Document Type

Article

Publication Title

Vanderbilt Law Review

Publication Date

2020

Keywords

Legislative Process, alternative facts, supreme court

Abstract

In 2016, North Carolina passed “HB2,” also known as the “bathroom ban”—a law prohibiting transgender individuals from accessing public restrooms corresponding to their gender identity—based on the unfounded fear that cisgender men posing as transgender women would assault women and girls in bathrooms. Around the same time, Alabama enacted a punishing immigration law in which sponsors distorted statistics regarding the undocumented population by using the terms “Latino/Hispanic” and “illegal immigrant” interchangeably. These laws are reflective of a larger pattern. In our increasingly polarized political climate, policymakers are affirmatively distorting legislative records and promoting dubious justifications for their policy goals—that is, they are legislating on the basis of “alternative facts”—in ways that pose unique harms for those excluded from the political process.

Some scholars have responded to the phenomenon of alternative facts in the legislative process by arguing for an enhanced analysis of legislative motivation. Others argue for a more general reexamination of the relationship between courts and legislative fact. This Article argues instead for a middle- ground approach whereby courts perform a threshold legal analysis to determine whether a given piece of legislation was enacted over a “broken legislative record.” Should a litigant persuade the court that a challenged act is predicated on a distorted factual foundation, such that no rational legislator could have supported its enactment, the burden would shift to the government to demonstrate that its ends are grounded in some objective measure of basic truth or rationality. If the government cannot do so, the law should fail.

Broken records review looks at facts relied upon (in all likelihood) in bad faith; it is not concerned with bad faith itself. This leads to a number of descriptive and normative implications. First, legislative rationales falling outside of the factual realm, including purely moral justifications, would not be reachable by a broken records challenge. Moreover, while the “bite” of broken records scrutiny may lead some to raise the specter of Lochnerian judicial overreach, the inquiry is far more limited and would not lead to the invalidation of appropriate legislative policy choices. Indeed, the breadth of a broken records challenge would be limited to a review of whatever factual bases were actually employed to support a given piece of legislation.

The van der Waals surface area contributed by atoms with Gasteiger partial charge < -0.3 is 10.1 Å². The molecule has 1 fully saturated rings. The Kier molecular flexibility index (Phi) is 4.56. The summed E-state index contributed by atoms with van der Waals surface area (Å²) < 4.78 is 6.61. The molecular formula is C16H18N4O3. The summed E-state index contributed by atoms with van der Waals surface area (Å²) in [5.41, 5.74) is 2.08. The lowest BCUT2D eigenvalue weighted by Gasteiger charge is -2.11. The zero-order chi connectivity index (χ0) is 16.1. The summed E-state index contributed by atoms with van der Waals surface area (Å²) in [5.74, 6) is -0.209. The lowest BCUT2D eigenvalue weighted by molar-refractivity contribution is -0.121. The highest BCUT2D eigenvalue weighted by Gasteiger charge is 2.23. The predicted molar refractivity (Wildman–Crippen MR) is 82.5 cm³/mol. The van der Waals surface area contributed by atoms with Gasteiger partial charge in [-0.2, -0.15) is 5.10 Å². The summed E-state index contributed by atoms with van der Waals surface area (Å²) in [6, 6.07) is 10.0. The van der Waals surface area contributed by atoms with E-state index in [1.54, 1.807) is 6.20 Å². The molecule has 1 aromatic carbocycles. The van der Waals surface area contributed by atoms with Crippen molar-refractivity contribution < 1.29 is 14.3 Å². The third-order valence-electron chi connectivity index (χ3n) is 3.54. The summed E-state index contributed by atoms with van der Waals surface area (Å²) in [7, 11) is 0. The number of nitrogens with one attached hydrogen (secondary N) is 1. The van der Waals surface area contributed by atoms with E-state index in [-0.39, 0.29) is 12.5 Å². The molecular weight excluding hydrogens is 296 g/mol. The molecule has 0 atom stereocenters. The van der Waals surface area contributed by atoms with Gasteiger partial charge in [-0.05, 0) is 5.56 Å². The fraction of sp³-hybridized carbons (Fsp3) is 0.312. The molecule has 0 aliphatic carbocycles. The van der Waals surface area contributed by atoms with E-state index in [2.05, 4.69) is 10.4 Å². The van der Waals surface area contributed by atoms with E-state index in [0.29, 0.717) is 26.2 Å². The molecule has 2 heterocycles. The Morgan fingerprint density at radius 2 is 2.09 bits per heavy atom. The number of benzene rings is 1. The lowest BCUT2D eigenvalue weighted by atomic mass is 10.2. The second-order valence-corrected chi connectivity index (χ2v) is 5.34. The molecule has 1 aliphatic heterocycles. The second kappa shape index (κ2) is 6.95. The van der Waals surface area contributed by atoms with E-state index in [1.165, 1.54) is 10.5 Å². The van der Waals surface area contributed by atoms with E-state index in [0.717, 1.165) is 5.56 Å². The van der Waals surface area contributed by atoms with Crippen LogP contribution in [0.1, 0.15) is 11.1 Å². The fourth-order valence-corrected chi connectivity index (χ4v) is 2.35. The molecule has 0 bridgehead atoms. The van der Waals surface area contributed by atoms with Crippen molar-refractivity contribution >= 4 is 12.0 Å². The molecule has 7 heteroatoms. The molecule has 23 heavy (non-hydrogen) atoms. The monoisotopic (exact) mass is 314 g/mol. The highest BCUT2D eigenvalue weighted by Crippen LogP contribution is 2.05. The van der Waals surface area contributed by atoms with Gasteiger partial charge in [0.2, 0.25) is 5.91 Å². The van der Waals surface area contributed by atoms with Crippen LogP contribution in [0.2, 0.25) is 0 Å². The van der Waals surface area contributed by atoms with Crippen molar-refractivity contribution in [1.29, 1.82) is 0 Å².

One appeal of broken records review is that it echoes a customary judicial determination grounded in fact: indeed, the reasonable-legislator standard bears a useful resemblance to the reasonable-juror standard routinely considered during summary judgment. And the roadmap for litigants to follow is clearer than what other scholars propose: groups seeking to invoke the Supreme Court’s countermajoritarian prerogative can focus on more objective criteria—either gross misrepresentations of the number of credible examples of the evil allegedly targeted or other evidence counter to the legislative narrative— instead of pushing for de novo review of legislative factfinding or divining the subjective impulses of legislatures to show animus. Far from an open-ended invitation for courts to undertake legislative factfinding, the process proposed by this Article would simply empower judges to scrutinize invidious legislation more carefully by addressing the structural defect of broken legislative records.

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